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Basically the same as an OM1N from the front – the film rewind release to the left along with the self timer ratchet.

Flick the top plate switch to ‘manual’ and the OM2N is essentially the same as an OM1N. Push it into ‘Auto’ mode and the  OM2N’s ‘Off the film’ (‘OTF’) exposure control takes over. The exposure indicated in the viewfinder is an approximation – the final exposure is determined in ‘real time’ by the OTF exposure system. Variations in light during exposure, from natural or from multiple flash systems is all taken care of. Exposures of from 1/1000th of a second to 120 seconds will be used – however film reciprocity failure is not catered for (how could it be?) so beware. Pretty amazing nevertheless.

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Standard OLY 35mm controls – from top to bottom – aperture, focus and shutter speed. The blue shutter speeds indicate the risk of camera shake which is a bit superfluous but looks pretty. Exposure compensation/film speed dial and film winder on the left of the pentaprism, main mode switch to the right.

So what changes were made? The basic controls stay the same. The film speed dial is incorporated into a dual ISO/exposure compensation dial on the top plate – in ‘auto mode’ you might need dial in exposure compensation. The only unfortunate omission is the lack of a mirror lock up – something which is useful on the OM1N but wasn’t possible with the dual metering system.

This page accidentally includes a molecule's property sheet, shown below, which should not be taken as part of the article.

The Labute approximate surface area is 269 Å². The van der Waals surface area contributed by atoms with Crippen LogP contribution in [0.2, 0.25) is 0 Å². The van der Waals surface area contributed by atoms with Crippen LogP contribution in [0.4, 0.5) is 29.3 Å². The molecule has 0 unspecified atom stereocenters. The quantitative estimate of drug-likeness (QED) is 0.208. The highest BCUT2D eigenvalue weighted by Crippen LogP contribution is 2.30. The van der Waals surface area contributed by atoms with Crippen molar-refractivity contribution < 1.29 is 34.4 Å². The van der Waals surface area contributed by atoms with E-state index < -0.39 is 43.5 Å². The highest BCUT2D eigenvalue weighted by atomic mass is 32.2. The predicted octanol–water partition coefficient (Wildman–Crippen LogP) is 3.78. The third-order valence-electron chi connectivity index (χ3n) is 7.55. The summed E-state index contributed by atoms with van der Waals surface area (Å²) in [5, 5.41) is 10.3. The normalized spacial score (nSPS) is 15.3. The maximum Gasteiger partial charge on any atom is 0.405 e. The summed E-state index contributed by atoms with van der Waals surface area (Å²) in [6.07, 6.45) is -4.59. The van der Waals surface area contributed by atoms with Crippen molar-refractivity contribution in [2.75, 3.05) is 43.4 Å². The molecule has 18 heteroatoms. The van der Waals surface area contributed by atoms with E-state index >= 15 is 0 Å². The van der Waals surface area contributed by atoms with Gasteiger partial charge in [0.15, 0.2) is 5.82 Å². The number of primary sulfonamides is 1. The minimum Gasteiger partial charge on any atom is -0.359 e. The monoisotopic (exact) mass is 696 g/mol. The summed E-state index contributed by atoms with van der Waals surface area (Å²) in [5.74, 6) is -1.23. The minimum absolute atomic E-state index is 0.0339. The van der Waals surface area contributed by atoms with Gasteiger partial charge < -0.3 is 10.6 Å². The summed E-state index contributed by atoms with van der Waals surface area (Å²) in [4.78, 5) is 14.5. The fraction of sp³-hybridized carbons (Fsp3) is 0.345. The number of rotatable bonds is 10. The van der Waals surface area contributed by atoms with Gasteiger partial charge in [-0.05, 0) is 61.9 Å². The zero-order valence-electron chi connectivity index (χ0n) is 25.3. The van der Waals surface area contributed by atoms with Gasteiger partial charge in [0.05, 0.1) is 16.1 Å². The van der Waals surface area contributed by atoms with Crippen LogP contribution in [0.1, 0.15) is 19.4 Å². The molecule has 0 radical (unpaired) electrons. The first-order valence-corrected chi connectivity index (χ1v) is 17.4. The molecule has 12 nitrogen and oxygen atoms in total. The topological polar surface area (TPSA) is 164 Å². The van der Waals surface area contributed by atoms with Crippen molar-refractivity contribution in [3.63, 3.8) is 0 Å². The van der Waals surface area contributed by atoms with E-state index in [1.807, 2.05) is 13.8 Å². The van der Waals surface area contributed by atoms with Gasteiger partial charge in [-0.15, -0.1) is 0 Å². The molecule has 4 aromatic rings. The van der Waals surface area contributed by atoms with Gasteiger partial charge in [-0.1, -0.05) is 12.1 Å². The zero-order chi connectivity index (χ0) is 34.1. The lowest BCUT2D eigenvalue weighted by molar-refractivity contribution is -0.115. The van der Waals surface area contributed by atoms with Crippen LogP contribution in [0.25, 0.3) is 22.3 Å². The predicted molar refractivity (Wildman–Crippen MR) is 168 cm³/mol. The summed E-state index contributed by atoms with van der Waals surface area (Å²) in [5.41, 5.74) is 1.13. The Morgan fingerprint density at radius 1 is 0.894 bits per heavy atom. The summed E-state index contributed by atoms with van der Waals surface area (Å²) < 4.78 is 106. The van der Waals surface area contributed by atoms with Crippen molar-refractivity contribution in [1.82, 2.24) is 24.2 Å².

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The 3 metering mode displays available in different exposure modes. The displays seem to be transparent plastic and slide in and out of view as the mode switch is moved.

One significant feature is that it’s possible to use the camera even when it’s mode switch is in the ‘off’ position. The ‘OTF’ exposure system trips in and sorts it all out , limiting  the shutter speed to shorter than 1/30th of a second as a safety mechanism against battery drain during accidental activation. The ‘B’ mode is only available via a release switch and is the only mechanical shutter speed.

If you plan on using slow film – Adox CMS20 for example – the lowest ISO rating is 12 which is one of the recommended ‘box speeds’.